Sprock takes issue with what she calls a lack of communication between herself and the Enquirer team as the project was fleshed out over the course of a year – much longer than initially anticipated.

While the Enquirer team had told her, “We’re talking to students, Title IX coordinators, police, parents, lawyers and others,” Sprock said this was not transparent enough.

“They should have said, ‘and maybe perpetrators,’ if they wanted to be transparent about the process,” Sprock said. “I also had to reach out every month or so to ask for updates. They never did so on their own.”

She alleges she was not made aware of the Enquirer’s partnership with USA Today until after she had already conducted the interview. Because she did not want her parents to see the interview, the reach of a national outlet concerned her.

Sprock believes the rights of the accused and false allegations take up too much space in the series in proportion to the actual numbers of false allegations.

Out of the 24 people interviewed for the project, six could be construed as on the side of the accused and six on the side of the victim, while the remaining 12 are neutral.

A 2014 White House report claims that only between two to 10 percent of reported rape cases are false. But, as reported in The Atlantic, ample research has shown no good empirical data on false rape complaints exists, according to a working paper series from the Villanova University Charles Widger School of Law.

Sprock said the apologies the team sent in response to her concerns over the project once they released it were “condescending.”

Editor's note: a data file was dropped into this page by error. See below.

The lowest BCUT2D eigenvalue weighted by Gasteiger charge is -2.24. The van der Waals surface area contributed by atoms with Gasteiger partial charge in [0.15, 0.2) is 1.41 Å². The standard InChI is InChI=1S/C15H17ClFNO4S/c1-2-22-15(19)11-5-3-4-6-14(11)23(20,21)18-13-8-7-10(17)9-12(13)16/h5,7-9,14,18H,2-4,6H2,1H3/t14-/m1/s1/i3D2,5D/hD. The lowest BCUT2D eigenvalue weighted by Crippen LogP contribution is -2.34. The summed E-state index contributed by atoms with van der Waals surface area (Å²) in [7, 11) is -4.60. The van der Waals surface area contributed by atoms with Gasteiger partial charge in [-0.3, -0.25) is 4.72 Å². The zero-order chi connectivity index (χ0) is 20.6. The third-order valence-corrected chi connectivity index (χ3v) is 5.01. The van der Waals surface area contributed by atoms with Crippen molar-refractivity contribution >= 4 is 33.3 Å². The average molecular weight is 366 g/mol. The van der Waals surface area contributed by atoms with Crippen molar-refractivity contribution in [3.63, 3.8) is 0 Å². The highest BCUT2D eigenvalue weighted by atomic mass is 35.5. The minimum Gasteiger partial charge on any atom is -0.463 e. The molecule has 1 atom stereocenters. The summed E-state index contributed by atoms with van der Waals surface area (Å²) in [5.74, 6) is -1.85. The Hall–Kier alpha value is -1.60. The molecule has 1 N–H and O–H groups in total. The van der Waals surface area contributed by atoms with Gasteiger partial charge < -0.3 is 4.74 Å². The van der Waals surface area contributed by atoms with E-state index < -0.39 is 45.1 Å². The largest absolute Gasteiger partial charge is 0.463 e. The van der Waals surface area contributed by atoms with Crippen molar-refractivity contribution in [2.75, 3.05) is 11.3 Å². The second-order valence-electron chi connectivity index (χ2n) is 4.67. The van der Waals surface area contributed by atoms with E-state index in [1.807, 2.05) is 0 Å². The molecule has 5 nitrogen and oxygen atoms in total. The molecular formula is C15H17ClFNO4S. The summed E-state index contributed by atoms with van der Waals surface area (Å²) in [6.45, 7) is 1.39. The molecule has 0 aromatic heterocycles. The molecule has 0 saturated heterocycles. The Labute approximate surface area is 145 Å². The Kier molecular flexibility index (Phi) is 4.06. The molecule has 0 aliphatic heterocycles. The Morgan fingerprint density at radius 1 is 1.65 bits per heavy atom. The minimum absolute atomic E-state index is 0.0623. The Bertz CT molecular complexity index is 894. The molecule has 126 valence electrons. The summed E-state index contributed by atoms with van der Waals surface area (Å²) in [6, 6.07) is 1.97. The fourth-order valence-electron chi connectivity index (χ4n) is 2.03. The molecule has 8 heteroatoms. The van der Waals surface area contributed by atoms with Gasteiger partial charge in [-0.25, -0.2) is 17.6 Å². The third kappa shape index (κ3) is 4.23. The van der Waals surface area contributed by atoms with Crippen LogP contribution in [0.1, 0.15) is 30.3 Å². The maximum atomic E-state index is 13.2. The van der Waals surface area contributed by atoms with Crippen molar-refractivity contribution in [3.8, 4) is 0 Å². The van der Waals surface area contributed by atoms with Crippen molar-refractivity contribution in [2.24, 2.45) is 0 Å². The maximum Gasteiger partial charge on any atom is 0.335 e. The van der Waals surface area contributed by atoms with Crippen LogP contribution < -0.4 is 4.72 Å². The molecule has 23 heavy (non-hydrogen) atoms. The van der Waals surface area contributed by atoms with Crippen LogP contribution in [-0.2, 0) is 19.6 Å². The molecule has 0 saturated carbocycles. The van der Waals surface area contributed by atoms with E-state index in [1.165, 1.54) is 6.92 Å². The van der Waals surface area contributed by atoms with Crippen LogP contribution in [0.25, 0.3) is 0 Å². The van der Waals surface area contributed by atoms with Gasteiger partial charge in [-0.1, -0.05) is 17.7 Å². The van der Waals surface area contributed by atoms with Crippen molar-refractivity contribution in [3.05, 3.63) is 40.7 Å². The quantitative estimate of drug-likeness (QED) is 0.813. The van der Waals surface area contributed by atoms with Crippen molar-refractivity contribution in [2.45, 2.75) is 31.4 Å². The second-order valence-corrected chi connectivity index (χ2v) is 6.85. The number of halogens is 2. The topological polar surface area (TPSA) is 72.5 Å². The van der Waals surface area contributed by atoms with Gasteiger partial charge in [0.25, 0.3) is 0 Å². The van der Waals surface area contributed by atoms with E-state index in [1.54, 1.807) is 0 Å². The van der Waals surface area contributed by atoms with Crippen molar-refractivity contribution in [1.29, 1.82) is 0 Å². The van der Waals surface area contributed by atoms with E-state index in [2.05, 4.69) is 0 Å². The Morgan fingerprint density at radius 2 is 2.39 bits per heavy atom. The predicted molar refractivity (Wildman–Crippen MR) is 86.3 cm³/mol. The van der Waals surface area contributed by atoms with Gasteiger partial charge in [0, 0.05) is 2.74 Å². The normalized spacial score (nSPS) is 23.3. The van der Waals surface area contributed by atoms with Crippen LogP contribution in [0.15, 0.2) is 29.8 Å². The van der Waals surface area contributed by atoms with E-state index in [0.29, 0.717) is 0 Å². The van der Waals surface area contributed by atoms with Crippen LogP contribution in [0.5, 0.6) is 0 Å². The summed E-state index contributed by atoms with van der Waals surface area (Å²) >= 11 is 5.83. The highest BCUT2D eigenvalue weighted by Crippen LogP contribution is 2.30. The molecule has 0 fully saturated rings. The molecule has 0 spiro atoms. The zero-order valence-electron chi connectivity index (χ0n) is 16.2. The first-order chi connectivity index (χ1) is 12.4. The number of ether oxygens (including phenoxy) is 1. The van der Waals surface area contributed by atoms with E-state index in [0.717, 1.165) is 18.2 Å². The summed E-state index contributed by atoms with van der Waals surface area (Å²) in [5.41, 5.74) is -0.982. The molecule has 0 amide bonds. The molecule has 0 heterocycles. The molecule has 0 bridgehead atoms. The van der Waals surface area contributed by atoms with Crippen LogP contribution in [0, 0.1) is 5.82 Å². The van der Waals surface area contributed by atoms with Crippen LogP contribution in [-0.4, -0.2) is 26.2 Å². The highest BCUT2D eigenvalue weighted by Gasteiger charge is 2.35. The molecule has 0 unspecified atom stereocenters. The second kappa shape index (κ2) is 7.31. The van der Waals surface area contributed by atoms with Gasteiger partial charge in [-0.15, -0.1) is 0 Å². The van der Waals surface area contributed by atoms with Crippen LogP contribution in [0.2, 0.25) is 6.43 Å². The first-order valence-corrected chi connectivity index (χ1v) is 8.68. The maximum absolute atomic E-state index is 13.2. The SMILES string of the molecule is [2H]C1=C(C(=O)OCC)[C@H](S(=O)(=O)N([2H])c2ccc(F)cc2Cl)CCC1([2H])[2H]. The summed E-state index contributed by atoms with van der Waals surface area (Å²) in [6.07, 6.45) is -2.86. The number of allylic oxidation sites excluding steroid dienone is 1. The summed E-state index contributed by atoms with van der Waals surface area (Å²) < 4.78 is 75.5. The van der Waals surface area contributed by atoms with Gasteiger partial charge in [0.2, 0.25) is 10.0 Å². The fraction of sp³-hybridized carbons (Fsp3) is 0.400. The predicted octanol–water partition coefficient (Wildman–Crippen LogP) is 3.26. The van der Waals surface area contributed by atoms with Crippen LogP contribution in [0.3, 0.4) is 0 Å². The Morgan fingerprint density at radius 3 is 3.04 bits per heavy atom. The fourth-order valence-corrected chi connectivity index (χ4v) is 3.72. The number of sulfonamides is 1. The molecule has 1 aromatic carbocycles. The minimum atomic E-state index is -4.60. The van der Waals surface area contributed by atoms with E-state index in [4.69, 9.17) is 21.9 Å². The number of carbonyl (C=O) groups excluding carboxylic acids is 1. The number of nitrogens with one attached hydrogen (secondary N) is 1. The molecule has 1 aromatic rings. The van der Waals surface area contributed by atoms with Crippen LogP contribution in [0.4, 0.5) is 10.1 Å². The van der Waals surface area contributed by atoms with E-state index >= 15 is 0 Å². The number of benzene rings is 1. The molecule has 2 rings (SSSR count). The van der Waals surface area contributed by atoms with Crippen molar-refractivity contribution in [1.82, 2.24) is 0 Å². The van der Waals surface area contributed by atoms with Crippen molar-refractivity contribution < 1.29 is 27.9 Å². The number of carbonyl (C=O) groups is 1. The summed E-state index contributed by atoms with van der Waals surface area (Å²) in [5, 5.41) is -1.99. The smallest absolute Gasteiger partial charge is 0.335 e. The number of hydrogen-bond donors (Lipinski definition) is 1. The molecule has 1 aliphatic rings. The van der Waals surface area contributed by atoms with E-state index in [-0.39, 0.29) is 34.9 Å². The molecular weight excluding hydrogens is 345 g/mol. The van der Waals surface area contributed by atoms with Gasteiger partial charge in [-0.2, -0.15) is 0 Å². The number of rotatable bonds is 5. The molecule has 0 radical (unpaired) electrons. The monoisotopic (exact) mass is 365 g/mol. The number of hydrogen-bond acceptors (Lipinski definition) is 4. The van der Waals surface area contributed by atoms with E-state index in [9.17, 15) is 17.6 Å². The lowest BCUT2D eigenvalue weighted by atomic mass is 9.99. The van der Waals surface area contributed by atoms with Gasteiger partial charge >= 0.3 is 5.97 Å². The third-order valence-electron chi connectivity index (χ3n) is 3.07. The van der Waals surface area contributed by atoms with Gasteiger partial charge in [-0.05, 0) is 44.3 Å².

She believes The Enquirer team should have been trained in trauma-informed reporting, and that they should reckon with the consequences of this project. Regardless of The Enquirer’s intentions, she said, the project caused her and others pain.

“It’s similar to committing microaggressions,” Sprock said. “Yeah, you may not have meant to do this, but it happened, and you have to recognize why it should have been different.”


When Sprock felt as though her complaints were falling on deaf ears, she took to social media with the help of various student organizations on Miami’s campus.

The Collective, an informal student group on campus created to bring student leaders and activists together “to promote love over hate” wrote a Facebook post defending Sprock’s point of view.

“After seeing the published story, our comrade asked #ArrogantAmy to remove their name and image from the piece,” The Collective wrote. “We reject the claim that #CorruptKate and #ManipulativeMeg just wanted to ‘lift’ our comrade’s story and that this project was ‘always about understanding’ for this simple reason: if you TRULY are attempting to be an ally for SURVIVORS and not perpetrators then you would understand the very basic concept of revocation of consent. These three women have shown they have no respect for the consent of survivors.”

Clara Guerra, a senior chemical engineering major and a founding member of The Collective, added in an interview with The Miami Student that she was frustrated with The Enquirer’s handling of the situation.